The Council had also recently received £36,900 grant funding from Sewta for the purchase of a fourth vehicle and for the replacement of the car.  Match funding was from Regional Transport Services Grant (RTSG) and from the Council's established transport budgets.  Both vehicles would be delivered in March 2014 and would be used to further develop the services Greenlinks operates.


The Members were also asked to note that on 27th January 2014, Cabinet had received a report on future funding mechanisms for the Greenlinks service and for public transport services generally.  A copy of that report was available on the Council's website.


The Committee were informed that 31 passenger journeys had taken place on one day of the trial and generally the service was receiving good passenger numbers and that the Minister for Economy, Science and Transport had confirmed that further funding for an innovative transport pilot would be made available to the Authority in the next financial year which was exciting and could offer an opportunity to use the Greenlinks service in other innovative ways.  The Operational Manager advised that if the G1 bus service trial was a success they would look to make the service permanent and to look at whether there were any other opportunities for services in other areas dependent on the number of volunteers and funding available. 


The representative from Llanmaes Community Council queried whether the hours of the service could be extended to fit in with school hours in the morning.  The Operational Manager advised that it was a limited service at the moment with only one paid driver and that the majority of the drivers were volunteers.  The operating hours for the service were from 8:15 am to 6:15 pm and the service was currently getting people to Cowbridge for approximately 8.45 am.  The service would not be catering for school runs as this was not the aim of the project.  The aim was to get people to work and to enable and facilitate transport between Llantwit Major via Cowbridge and Bridgend town centre and rural villages of the Vale of Glamorgan.  There was also a private bus service operating which parents could opt to use for those children attending the non-catchment school of Cowbridge.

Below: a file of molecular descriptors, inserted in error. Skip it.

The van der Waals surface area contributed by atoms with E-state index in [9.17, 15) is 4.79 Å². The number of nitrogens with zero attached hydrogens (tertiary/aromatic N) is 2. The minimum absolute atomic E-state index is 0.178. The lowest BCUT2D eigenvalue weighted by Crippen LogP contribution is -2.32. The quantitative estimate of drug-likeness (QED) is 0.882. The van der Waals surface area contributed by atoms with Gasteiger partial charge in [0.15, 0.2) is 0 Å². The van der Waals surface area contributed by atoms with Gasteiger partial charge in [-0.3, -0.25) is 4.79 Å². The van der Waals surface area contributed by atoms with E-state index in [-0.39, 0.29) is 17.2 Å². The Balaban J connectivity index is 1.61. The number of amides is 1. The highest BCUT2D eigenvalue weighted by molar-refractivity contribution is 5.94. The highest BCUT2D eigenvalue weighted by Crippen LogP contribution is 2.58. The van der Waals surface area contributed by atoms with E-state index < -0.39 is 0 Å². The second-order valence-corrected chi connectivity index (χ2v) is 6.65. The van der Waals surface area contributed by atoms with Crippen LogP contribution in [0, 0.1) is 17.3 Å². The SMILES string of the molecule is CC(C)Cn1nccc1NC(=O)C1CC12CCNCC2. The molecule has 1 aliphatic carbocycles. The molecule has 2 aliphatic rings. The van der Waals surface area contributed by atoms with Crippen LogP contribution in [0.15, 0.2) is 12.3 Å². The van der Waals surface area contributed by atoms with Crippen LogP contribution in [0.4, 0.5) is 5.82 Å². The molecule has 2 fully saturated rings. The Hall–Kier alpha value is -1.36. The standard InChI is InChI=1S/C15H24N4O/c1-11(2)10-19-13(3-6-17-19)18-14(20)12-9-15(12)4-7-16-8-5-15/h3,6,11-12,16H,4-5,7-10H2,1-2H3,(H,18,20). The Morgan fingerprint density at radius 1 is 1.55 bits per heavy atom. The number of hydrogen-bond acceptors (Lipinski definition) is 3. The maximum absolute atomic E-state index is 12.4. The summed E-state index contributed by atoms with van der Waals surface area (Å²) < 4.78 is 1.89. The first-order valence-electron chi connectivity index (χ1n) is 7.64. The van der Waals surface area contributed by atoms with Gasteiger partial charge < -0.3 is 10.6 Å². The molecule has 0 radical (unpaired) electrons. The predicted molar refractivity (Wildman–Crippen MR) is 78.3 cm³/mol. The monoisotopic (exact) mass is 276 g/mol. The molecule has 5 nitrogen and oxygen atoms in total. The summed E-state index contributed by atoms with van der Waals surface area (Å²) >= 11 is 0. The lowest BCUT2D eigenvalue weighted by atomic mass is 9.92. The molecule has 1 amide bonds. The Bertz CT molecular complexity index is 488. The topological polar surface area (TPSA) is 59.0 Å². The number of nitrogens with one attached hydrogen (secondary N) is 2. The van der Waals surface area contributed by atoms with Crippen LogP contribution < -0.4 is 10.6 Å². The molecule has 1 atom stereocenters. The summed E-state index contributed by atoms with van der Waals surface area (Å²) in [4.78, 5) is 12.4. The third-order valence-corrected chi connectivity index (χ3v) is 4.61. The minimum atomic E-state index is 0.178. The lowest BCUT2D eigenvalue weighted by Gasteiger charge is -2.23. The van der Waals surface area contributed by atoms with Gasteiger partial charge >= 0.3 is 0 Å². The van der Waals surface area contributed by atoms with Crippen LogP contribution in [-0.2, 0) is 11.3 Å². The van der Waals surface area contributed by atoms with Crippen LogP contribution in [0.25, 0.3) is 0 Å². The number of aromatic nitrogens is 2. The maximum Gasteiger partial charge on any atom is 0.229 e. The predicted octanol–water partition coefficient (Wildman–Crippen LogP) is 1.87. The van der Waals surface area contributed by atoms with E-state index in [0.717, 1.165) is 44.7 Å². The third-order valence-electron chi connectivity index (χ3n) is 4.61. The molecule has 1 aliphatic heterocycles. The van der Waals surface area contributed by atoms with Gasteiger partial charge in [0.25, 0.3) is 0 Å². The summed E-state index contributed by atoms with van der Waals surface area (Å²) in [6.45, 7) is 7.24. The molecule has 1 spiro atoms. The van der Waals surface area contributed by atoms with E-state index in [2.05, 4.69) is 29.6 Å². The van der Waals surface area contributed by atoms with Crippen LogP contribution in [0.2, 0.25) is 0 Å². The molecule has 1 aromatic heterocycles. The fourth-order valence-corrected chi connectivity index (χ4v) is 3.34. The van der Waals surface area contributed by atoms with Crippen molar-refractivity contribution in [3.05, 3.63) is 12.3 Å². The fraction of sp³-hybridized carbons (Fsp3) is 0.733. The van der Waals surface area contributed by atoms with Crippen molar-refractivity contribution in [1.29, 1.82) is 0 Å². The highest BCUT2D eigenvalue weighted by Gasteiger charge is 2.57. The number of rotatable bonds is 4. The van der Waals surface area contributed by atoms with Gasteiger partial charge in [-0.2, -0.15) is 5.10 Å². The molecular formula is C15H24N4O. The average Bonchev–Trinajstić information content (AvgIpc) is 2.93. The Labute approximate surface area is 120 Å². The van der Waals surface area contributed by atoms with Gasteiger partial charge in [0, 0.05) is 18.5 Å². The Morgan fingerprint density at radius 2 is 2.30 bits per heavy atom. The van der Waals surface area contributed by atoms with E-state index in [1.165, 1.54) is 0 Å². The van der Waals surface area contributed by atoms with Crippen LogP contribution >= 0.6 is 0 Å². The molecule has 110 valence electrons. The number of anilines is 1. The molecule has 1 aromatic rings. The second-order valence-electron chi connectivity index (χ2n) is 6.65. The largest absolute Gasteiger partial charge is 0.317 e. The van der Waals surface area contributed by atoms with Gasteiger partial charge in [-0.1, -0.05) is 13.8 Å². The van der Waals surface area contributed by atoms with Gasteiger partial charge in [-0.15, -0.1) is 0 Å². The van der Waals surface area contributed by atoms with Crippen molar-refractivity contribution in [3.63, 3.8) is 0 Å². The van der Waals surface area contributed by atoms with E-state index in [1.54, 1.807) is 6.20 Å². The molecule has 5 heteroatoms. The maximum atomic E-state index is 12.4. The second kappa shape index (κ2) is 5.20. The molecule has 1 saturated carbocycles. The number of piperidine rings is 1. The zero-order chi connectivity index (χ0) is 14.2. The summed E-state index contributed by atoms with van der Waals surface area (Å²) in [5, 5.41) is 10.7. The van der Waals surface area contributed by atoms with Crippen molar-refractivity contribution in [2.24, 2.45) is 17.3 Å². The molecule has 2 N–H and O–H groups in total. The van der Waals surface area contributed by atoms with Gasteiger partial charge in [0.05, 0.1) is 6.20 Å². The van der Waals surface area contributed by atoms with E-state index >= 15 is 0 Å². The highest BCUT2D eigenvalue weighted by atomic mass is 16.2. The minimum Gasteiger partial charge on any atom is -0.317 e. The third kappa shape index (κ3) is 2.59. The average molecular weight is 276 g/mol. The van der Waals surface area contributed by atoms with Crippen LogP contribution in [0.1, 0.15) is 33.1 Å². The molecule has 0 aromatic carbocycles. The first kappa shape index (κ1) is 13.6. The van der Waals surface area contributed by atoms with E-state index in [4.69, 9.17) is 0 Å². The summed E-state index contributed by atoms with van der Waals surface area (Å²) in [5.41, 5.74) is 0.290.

A Member queried the special holidays as stated on the promotional flyer for the G1 bus service and was informed that the service would not run on Bank Holidays or special holidays, for example the Queen’s Jubilee, as it was currently run predominantly by volunteers in order to keep costs down. 


After consideration of the report, the Committee


AGREED – T H A T the contents of the report be noted.


Reason for recommendation


To apprise the Committee of the Greenlinks Community Transport Service, including the new G1 service.





The Committee received a presentation on the Cyd Cymru Initiative given by a representative from the Energy Saving Trust.  The Committee was informed that the Cyd Cymru (Wales Together) Initiative provided an opportunity for individuals to change the way that they buy their energy and to address the issue of rising fuel prices.  Collective energy buying was similar to bulk buying products in order to get a better price and that customers grouped together as a 'collective' before approaching the energy suppliers and the more people that get involved, the more attractive the group is to the energy suppliers.  The initiative had been developed by Cardiff and the Vale of Glamorgan Councils, had been supported by other local authorities and housing associations across Wales and had received support through the Regional Collaborative Fund.


The Committee was further informed that the first tranche of switch overs were very successful with an average saving of approximately £150 per household.  The representative from the Energy Saving Trust advised that registration was available to all households who pay their energy bill directly to an energy company, regardless of household income or property type.  There was no obligation or cost to register, the initiative would just require the individual to provide as much detail about the household energy use as possible. 


A second switching phase would be running from 27th January 2014 to 9th March 2014, after this an energy auction would take place with energy companies to establish the best prices for the individuals who had registered.   Following this, a personal offer would be made to those individuals registered and projected savings would be listed based on the information provided by those individuals.  It would then be for the individual to decide whether they would want to accept the new tariff offered and, if so, they would be assisted to make the switch, which would be facilitated by the Energy Saving Trust.  The desired outcomes for the initiative were that customers would save money by reducing their energy bills and there would be a reduction in households in fuel poverty.